The Long-term Impact on Estonia of the War between Russia and Ukraine

Report: It must be taken into account that many war refugees will remain in Estonia

According to the Foresight Centre report “Long-term Impact of the Russo-Ukrainian War on Estonia. Population, Integration, Foreign Trade”, which was published today, Estonia must take into account that many war refugees will remain in Estonia for an indefinite time. The Centre drew up scenarios about 10,000, 30,000 and 60,000 war refugees remaining in Estonia.

Raporti "Vene-Ukraina sõja pikaajalised mõjud Eestile"

“The Russo-Ukrainian war has lasted for four months already and it shows no signs of ending in the nearest future,” Head of the Foresight Centre Tea Danilov said. “Besides the changed security situation, the war impacts Estonia also through the refugees who arrive here and the increase of the price of import,” Danilov pointed out. “Estonia’s opportunities are limited and it is important to be as far-sighted as possible in these circumstances. It is also necessary to take into account that many war refugees may remain in Estonia.”

Impact of the immigration of war refugees on the population and the revenue and expenditure of Estonia

Using Eurostat’s baseline population projection, the Foresight Centre assessed the impact of war refugees on the population of Estonia until 2100 according to three scenarios (when 10,000, 30,000 and 60,000 war refugees remain in Estonia). “The basic concerns of Estonia’s population will not be solved by the immigration of war refugees. The decreasing number of population will stabilise to a certain extent. Thus, the potential settling of war refugees in Estonia would postpone the decrease in the number of population, but would not prevent it,” expert of the Foresight Centre Magnus Piirits said. “10,000 war refugees would keep Estonia’s population number above its usual level for nine years, 30,000 for 22 years and 60,000 for 40 years,” he stated.

Piirits thinks that the state’s expenditure and revenue relating to war refugees above all depend on the integration pattern, or on the integration of refugees mainly with the Estonian community or with the local minority nations. “In these circumstances, we need to consider large-scale integration activities so that refugees could cope with everyday life as well as possible and the burden on our social system would remain affordable for Estonia,” Piirits added.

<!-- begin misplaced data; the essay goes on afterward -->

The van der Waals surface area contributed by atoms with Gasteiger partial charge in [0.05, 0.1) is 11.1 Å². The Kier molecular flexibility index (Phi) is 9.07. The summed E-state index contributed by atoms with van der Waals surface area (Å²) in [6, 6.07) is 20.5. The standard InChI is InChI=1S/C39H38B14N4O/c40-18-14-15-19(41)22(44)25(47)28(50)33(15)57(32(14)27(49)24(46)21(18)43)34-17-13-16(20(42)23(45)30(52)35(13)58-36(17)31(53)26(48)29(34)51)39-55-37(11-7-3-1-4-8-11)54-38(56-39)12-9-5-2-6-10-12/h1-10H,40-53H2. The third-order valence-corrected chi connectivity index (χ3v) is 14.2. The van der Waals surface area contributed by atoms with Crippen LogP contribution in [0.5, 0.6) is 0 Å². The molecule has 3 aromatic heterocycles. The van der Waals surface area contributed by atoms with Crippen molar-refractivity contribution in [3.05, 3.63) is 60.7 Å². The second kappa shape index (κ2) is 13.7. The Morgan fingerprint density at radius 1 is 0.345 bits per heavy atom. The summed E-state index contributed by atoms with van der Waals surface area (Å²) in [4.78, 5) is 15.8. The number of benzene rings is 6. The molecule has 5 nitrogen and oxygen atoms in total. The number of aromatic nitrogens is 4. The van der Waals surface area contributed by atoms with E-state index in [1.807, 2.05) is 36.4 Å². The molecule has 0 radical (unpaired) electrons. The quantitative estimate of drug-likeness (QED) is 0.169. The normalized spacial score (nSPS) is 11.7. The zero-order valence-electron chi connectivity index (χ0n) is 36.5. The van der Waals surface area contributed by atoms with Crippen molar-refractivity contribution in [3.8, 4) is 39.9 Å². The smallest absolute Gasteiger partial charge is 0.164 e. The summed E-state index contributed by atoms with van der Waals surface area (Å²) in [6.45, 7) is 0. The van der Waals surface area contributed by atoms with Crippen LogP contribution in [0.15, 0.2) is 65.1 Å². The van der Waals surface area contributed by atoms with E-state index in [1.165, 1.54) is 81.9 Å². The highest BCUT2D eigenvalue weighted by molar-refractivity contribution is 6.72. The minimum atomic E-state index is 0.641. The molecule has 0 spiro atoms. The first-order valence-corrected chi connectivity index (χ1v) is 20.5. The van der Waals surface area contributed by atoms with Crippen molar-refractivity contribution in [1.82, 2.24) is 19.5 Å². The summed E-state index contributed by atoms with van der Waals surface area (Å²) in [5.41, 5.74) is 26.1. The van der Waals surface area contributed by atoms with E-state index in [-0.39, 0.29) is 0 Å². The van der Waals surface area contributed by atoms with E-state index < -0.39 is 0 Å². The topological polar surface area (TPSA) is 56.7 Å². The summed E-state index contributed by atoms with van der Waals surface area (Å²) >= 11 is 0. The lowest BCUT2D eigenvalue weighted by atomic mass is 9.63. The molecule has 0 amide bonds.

Commenting on the population trends relating to the refugees, former Minister of Population Riina Solman underlined that the refugees needed full support, but Estonians alone were responsible for the preservation of the Estonian values. “The survival of Estonia’s population depends first and foremost on the birth rate, which, according to the calculations of the Foresight Centre, needs to increase by 10% for Estonia to be sustainable in the long term,” she stated.

Long-term prospects of integration of war refugees

In the opinion of expert of the Foresight Centre Johanna Vallistu, the motivation for long-term integration is influenced by the possibility to return to homeland in foreseeable future, integration with Estonians or minority nations and the capability of the social system in supporting integration. “Supportive education and social system as well as the possibility to find employment as soon as possible play a major role in integration. Therefore, it is important to review and acknowledge the qualifications of immigrants if these essentially correspond to the standards in force in the Estonian education system.” Vallistu emphasised.